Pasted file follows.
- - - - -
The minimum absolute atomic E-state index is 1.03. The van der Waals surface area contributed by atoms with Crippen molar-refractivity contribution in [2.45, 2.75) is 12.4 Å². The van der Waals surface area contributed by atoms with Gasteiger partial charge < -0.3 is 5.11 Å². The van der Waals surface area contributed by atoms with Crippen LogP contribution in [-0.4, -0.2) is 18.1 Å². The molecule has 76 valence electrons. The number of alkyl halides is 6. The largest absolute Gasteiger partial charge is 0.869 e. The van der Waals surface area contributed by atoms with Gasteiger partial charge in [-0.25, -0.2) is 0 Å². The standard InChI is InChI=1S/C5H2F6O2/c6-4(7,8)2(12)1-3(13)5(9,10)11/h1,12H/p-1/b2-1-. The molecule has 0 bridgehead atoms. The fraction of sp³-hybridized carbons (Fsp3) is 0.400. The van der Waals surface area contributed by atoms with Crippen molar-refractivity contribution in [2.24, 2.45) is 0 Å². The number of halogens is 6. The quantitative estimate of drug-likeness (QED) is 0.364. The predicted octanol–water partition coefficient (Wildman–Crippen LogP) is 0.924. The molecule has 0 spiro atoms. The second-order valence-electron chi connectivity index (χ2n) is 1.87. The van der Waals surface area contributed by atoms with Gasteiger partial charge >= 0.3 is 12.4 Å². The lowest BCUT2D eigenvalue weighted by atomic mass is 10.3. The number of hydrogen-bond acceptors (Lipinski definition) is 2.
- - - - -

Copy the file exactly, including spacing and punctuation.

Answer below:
The minimum absolute atomic E-state index is 1.03. The van der Waals surface area contributed by atoms with Crippen molar-refractivity contribution in [2.45, 2.75) is 12.4 Å². The van der Waals surface area contributed by atoms with Gasteiger partial charge < -0.3 is 5.11 Å². The van der Waals surface area contributed by atoms with Crippen LogP contribution in [-0.4, -0.2) is 18.1 Å². The molecule has 76 valence electrons. The number of alkyl halides is 6. The largest absolute Gasteiger partial charge is 0.869 e. The van der Waals surface area contributed by atoms with Gasteiger partial charge in [-0.25, -0.2) is 0 Å². The standard InChI is InChI=1S/C5H2F6O2/c6-4(7,8)2(12)1-3(13)5(9,10)11/h1,12H/p-1/b2-1-. The molecule has 0 bridgehead atoms. The fraction of sp³-hybridized carbons (Fsp3) is 0.400. The van der Waals surface area contributed by atoms with Crippen molar-refractivity contribution in [2.24, 2.45) is 0 Å². The number of halogens is 6. The quantitative estimate of drug-likeness (QED) is 0.364. The predicted octanol–water partition coefficient (Wildman–Crippen LogP) is 0.924. The molecule has 0 spiro atoms. The second-order valence-electron chi connectivity index (χ2n) is 1.87. The van der Waals surface area contributed by atoms with Gasteiger partial charge >= 0.3 is 12.4 Å². The lowest BCUT2D eigenvalue weighted by atomic mass is 10.3. The number of hydrogen-bond acceptors (Lipinski definition) is 2.